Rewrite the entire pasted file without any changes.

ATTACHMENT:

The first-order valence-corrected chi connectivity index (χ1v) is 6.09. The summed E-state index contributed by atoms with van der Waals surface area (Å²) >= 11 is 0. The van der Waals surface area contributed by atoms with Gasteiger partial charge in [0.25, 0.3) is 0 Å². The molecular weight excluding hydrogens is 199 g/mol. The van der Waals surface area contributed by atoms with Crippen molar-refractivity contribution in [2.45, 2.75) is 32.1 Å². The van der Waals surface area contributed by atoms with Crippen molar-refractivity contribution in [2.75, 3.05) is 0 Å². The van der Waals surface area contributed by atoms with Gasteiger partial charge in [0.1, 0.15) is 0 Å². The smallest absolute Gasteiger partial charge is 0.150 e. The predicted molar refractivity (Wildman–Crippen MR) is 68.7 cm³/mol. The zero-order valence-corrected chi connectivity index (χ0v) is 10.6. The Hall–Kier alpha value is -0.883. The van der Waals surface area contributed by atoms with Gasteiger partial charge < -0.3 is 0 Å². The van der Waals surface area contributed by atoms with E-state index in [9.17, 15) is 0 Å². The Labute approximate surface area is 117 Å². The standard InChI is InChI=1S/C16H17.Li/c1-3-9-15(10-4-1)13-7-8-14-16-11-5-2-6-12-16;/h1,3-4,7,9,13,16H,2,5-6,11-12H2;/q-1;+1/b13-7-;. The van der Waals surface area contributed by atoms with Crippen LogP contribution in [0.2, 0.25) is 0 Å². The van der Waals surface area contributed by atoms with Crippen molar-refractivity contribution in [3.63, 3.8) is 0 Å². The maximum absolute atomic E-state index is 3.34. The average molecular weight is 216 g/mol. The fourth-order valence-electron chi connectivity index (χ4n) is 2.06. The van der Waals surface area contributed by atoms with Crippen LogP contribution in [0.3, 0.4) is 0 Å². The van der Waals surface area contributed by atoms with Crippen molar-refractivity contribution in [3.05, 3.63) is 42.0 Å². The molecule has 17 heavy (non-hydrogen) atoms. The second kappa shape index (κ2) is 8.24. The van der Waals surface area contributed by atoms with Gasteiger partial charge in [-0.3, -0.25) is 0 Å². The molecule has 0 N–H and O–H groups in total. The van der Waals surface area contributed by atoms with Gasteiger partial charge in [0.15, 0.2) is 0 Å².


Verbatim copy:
The first-order valence-corrected chi connectivity index (χ1v) is 6.09. The summed E-state index contributed by atoms with van der Waals surface area (Å²) >= 11 is 0. The van der Waals surface area contributed by atoms with Gasteiger partial charge in [0.25, 0.3) is 0 Å². The molecular weight excluding hydrogens is 199 g/mol. The van der Waals surface area contributed by atoms with Crippen molar-refractivity contribution in [2.45, 2.75) is 32.1 Å². The van der Waals surface area contributed by atoms with Crippen molar-refractivity contribution in [2.75, 3.05) is 0 Å². The van der Waals surface area contributed by atoms with Gasteiger partial charge in [0.1, 0.15) is 0 Å². The smallest absolute Gasteiger partial charge is 0.150 e. The predicted molar refractivity (Wildman–Crippen MR) is 68.7 cm³/mol. The zero-order valence-corrected chi connectivity index (χ0v) is 10.6. The Hall–Kier alpha value is -0.883. The van der Waals surface area contributed by atoms with Gasteiger partial charge < -0.3 is 0 Å². The van der Waals surface area contributed by atoms with E-state index in [9.17, 15) is 0 Å². The Labute approximate surface area is 117 Å². The standard InChI is InChI=1S/C16H17.Li/c1-3-9-15(10-4-1)13-7-8-14-16-11-5-2-6-12-16;/h1,3-4,7,9,13,16H,2,5-6,11-12H2;/q-1;+1/b13-7-;. The van der Waals surface area contributed by atoms with Crippen LogP contribution in [0.2, 0.25) is 0 Å². The van der Waals surface area contributed by atoms with Crippen molar-refractivity contribution in [3.63, 3.8) is 0 Å². The maximum absolute atomic E-state index is 3.34. The average molecular weight is 216 g/mol. The fourth-order valence-electron chi connectivity index (χ4n) is 2.06. The van der Waals surface area contributed by atoms with Crippen LogP contribution in [0.3, 0.4) is 0 Å². The van der Waals surface area contributed by atoms with Crippen molar-refractivity contribution in [3.05, 3.63) is 42.0 Å². The molecule has 17 heavy (non-hydrogen) atoms. The second kappa shape index (κ2) is 8.24. The van der Waals surface area contributed by atoms with Gasteiger partial charge in [-0.3, -0.25) is 0 Å². The molecule has 0 N–H and O–H groups in total. The van der Waals surface area contributed by atoms with Gasteiger partial charge in [0.15, 0.2) is 0 Å².